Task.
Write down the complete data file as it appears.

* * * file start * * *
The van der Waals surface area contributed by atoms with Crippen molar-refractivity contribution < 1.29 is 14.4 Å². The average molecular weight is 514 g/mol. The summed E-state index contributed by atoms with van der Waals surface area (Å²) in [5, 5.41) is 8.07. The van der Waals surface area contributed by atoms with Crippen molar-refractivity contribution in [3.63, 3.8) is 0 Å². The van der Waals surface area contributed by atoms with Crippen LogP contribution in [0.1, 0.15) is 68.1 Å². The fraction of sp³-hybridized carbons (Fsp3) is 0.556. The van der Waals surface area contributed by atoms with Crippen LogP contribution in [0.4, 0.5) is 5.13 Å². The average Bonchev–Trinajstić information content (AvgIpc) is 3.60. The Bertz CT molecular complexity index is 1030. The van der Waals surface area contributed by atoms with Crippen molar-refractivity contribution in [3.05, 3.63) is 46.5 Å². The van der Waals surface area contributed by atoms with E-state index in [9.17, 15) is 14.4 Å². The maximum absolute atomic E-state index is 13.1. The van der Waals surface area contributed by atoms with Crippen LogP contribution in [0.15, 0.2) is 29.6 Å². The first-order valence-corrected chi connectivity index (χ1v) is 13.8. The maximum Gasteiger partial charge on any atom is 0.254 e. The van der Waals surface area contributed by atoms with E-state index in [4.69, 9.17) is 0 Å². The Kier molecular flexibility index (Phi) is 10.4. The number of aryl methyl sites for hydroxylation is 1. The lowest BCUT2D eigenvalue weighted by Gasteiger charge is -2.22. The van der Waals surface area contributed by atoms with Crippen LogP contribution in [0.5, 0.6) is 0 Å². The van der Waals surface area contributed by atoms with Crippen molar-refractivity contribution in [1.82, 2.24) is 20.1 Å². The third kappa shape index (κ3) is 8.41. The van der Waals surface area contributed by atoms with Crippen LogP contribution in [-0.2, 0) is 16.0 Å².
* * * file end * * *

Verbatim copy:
The van der Waals surface area contributed by atoms with Crippen molar-refractivity contribution < 1.29 is 14.4 Å². The average molecular weight is 514 g/mol. The summed E-state index contributed by atoms with van der Waals surface area (Å²) in [5, 5.41) is 8.07. The van der Waals surface area contributed by atoms with Crippen molar-refractivity contribution in [3.63, 3.8) is 0 Å². The van der Waals surface area contributed by atoms with Crippen LogP contribution in [0.1, 0.15) is 68.1 Å². The fraction of sp³-hybridized carbons (Fsp3) is 0.556. The van der Waals surface area contributed by atoms with Crippen LogP contribution in [0.4, 0.5) is 5.13 Å². The average Bonchev–Trinajstić information content (AvgIpc) is 3.60. The Bertz CT molecular complexity index is 1030. The van der Waals surface area contributed by atoms with Crippen molar-refractivity contribution in [3.05, 3.63) is 46.5 Å². The van der Waals surface area contributed by atoms with E-state index in [9.17, 15) is 14.4 Å². The maximum absolute atomic E-state index is 13.1. The van der Waals surface area contributed by atoms with Crippen LogP contribution in [0.15, 0.2) is 29.6 Å². The first-order valence-corrected chi connectivity index (χ1v) is 13.8. The maximum Gasteiger partial charge on any atom is 0.254 e. The van der Waals surface area contributed by atoms with E-state index in [4.69, 9.17) is 0 Å². The Kier molecular flexibility index (Phi) is 10.4. The number of aryl methyl sites for hydroxylation is 1. The lowest BCUT2D eigenvalue weighted by Gasteiger charge is -2.22. The van der Waals surface area contributed by atoms with Crippen LogP contribution in [0.5, 0.6) is 0 Å². The van der Waals surface area contributed by atoms with Crippen molar-refractivity contribution in [1.82, 2.24) is 20.1 Å². The third kappa shape index (κ3) is 8.41. The van der Waals surface area contributed by atoms with Crippen LogP contribution in [-0.2, 0) is 16.0 Å².